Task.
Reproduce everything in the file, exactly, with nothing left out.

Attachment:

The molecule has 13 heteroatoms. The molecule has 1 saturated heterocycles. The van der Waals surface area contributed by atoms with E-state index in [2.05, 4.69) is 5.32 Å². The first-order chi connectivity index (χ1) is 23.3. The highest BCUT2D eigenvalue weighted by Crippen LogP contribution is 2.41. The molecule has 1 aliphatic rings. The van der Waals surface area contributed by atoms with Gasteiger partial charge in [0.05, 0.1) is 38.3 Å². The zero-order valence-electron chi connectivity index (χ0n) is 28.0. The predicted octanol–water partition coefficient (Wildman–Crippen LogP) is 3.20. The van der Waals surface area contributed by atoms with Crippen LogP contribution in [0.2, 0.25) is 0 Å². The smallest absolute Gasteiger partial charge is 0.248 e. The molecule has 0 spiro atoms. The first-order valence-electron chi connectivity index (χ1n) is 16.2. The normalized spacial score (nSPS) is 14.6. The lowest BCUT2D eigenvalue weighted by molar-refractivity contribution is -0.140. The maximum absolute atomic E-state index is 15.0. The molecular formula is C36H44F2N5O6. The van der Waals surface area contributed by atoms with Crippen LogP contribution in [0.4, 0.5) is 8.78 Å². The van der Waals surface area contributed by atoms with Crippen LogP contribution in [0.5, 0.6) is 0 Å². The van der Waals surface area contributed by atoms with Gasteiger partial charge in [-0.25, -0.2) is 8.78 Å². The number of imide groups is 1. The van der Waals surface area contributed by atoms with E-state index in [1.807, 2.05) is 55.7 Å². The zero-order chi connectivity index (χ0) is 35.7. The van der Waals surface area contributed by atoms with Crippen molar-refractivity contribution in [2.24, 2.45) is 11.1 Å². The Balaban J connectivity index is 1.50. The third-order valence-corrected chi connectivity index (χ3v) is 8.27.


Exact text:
The molecule has 13 heteroatoms. The molecule has 1 saturated heterocycles. The van der Waals surface area contributed by atoms with E-state index in [2.05, 4.69) is 5.32 Å². The first-order chi connectivity index (χ1) is 23.3. The highest BCUT2D eigenvalue weighted by Crippen LogP contribution is 2.41. The molecule has 1 aliphatic rings. The van der Waals surface area contributed by atoms with Gasteiger partial charge in [0.05, 0.1) is 38.3 Å². The zero-order valence-electron chi connectivity index (χ0n) is 28.0. The predicted octanol–water partition coefficient (Wildman–Crippen LogP) is 3.20. The van der Waals surface area contributed by atoms with Crippen LogP contribution in [0.2, 0.25) is 0 Å². The smallest absolute Gasteiger partial charge is 0.248 e. The molecule has 0 spiro atoms. The first-order valence-electron chi connectivity index (χ1n) is 16.2. The normalized spacial score (nSPS) is 14.6. The lowest BCUT2D eigenvalue weighted by molar-refractivity contribution is -0.140. The maximum absolute atomic E-state index is 15.0. The molecular formula is C36H44F2N5O6. The van der Waals surface area contributed by atoms with Crippen LogP contribution in [0.4, 0.5) is 8.78 Å². The van der Waals surface area contributed by atoms with Crippen LogP contribution in [0.5, 0.6) is 0 Å². The van der Waals surface area contributed by atoms with Gasteiger partial charge in [-0.25, -0.2) is 8.78 Å². The number of imide groups is 1. The van der Waals surface area contributed by atoms with E-state index in [1.807, 2.05) is 55.7 Å². The zero-order chi connectivity index (χ0) is 35.7. The van der Waals surface area contributed by atoms with Crippen molar-refractivity contribution in [2.24, 2.45) is 11.1 Å². The Balaban J connectivity index is 1.50. The third-order valence-corrected chi connectivity index (χ3v) is 8.27.